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Are Yoga and Western Medicine Incompatible?

in Featured, YD News, Yogitorials

prescription-mortar-pestleby Charlotte Bell

In the past few days, an article by a yoga teacher named Hemalayaa has been making the Facebook rounds. The author of the article expresses shock and disappointment at the use of antidepressants and anti-anxiety medications by yoga teachers who, she opines, are just taking a “happy pill” rather than doing the hard work of dealing with their issues. She then offers suggestions as to how to get yourself over the hump of depression, such as practicing yoga, taking baths, dancing around your space, and going outside and breathing in the light.

As you might expect, Hemalayaa’s blog has been met with all kinds of vitriol. While I don’t believe mean-spirited comments are at all helpful, I do agree that the blogger oversteps her authority in dangerous ways. I don’t know Hemalayaa’s experience level as a yoga teacher, but I suspect she has not been trained in psychotherapy. Otherwise she would be aware that chemical depression is a life-threatening illness. Breathing in the light does little for someone who’s struggling just to get out of bed. While I tend to agree that antidepressants are overprescribed, there are many people—including people I respect and care about—whose lives have been saved or at the very least, made bearable by them. I respect their choices and am glad that these tools are available.

But the point of this blog is not to join the chorus of critics. It is, instead, to point to a larger issue in Western yoga culture. It is the idea that Western medicine has no place in the life of a true yogi or yogini. If your diet and your yoga practice are good enough, you won’t need to resort to pharmaceuticals, right?

My Judgmental Past

I’ll begin by admitting that I’ve been guilty of this misguided philosophy in the past. In addition to practicing yoga since 1982, I worked in the supplements department of New Frontiers Natural Market for five years when they operated stores in Salt Lake City. As a vegetarian since 1978, I’ve been interested in maintaining vitality through eating healthy foods and using natural means to deal with illnesses when they arise. I’ve read everything I could about natural nutrition—and still do. I’ve experimented with lots of foods and supplements in order to keep my system healthy and vital, and it has paid off. I’m comforted to know that I have the knowledge to take care of most imbalances that arise.

In the past I looked askance at people who resorted to pharmaceuticals to deal with physical imbalances. When someone told me they were starting some sort of Western treatment for a condition of imbalance, I offered what I felt to be helpful alternatives.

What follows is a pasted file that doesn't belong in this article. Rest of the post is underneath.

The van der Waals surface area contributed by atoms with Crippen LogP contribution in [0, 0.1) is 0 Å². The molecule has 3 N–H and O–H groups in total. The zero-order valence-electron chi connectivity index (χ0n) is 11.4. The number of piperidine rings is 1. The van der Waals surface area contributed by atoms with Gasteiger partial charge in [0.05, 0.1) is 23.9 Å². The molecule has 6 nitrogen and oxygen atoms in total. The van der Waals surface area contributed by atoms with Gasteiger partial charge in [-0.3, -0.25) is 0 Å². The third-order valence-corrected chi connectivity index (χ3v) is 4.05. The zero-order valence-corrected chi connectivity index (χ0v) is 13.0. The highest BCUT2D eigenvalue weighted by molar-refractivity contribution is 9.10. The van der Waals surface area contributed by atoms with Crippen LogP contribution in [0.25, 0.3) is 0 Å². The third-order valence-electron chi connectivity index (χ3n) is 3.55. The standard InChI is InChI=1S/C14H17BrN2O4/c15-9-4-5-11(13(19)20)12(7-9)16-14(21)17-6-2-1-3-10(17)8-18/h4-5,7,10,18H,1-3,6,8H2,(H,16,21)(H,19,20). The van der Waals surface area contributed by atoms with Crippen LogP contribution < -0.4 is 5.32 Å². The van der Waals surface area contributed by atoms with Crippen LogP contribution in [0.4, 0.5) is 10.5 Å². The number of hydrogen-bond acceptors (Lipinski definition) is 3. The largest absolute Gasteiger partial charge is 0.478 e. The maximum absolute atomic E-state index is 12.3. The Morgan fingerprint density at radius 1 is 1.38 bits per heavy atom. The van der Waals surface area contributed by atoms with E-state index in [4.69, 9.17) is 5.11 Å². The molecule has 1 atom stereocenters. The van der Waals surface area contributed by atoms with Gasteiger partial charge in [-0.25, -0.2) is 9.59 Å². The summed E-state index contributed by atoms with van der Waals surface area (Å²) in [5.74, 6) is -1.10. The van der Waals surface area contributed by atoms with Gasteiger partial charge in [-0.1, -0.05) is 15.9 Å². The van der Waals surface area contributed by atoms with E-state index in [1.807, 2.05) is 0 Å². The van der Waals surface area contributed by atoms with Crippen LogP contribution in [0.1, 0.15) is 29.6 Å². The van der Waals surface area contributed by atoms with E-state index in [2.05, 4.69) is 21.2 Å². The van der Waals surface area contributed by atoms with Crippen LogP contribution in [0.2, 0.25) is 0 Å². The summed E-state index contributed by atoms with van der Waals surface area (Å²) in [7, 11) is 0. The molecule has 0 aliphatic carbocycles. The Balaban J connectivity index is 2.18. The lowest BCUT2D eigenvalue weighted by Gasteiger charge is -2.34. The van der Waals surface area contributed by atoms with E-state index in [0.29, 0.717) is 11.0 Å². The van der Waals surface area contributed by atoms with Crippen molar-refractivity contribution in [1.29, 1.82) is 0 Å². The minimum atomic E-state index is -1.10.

Then about five years ago, I found out, almost by accident, that my blood pressure was off the charts. My mother took blood pressure meds from her early 40s until she died. My dad passed from a heart attack at age 63 due to his unusually small arteries (which I may have inherited).

Despite my genetic predisposition, I proclaimed to my partner that I would not go on Western blood pressure meds to fix it. I doubled down on acupuncture, yoga, meditation, herbs and supplements. Nothing helped. I went to a naturopathic doctor who is also trained in Western methods. After a few visits he said, “You already do all the things I’d suggest first: You don’t smoke or drink alcohol; you practice yoga and meditation; you eat healthy, organic food; you exercise. You need medication.”

By then I was alarmed enough by my elevated blood pressure that I took his advice. With a minimum amount of daily medication, my blood pressure has been stable since then.

Think of the Pills as Magic

Still, there was the shame. My own belief, and that of the larger yoga culture, was that my practice must not be strong enough or committed enough. I wrote to my friend and teacher Judith Hanson Lasater because I always appreciate her perspective. Her words were perfect: “Think of the pills as magic, because they are.” She was right.

The average human life span in the past was much shorter than it is now, and part of the reason is we didn’t have access to these minimally invasive medications to help control common issues. My dad’s father died of a heart attack in his mid-50s, probably because he didn’t have access to medications and procedures that could have given him a longer life. I never got to meet him.

During the course of trying to balance my blood pressure, many well-meaning friends gave me helpful advice, hoping to help me stay off the dreaded pharmaceuticals. While I appreciate their caring and generosity, and know they intended only to be helpful, their advice fueled my shame and embarrassment at having “failed” to take care of the problem with natural means. I had tried everything else; I truly needed pharmaceutical assistance. I remembered all the times I had given similar advice to others. I no longer offer unsolicited suggestions, but when asked, I do refer people to the many capable therapists and providers I know. And I feel comfortable answering questions about yoga and meditation practice.

I now believe that yoga and Western medicine do not have to be at odds. The intention is the same for both: wellness. The methods are different, but both aim to balance what is out of balance in our bodies and minds. I still keep up on the latest information on natural remedies, and I always use natural means as my first defense against common conditions. But there are some things that need Western intervention, and we are fortunate to live in a time when these methods are available.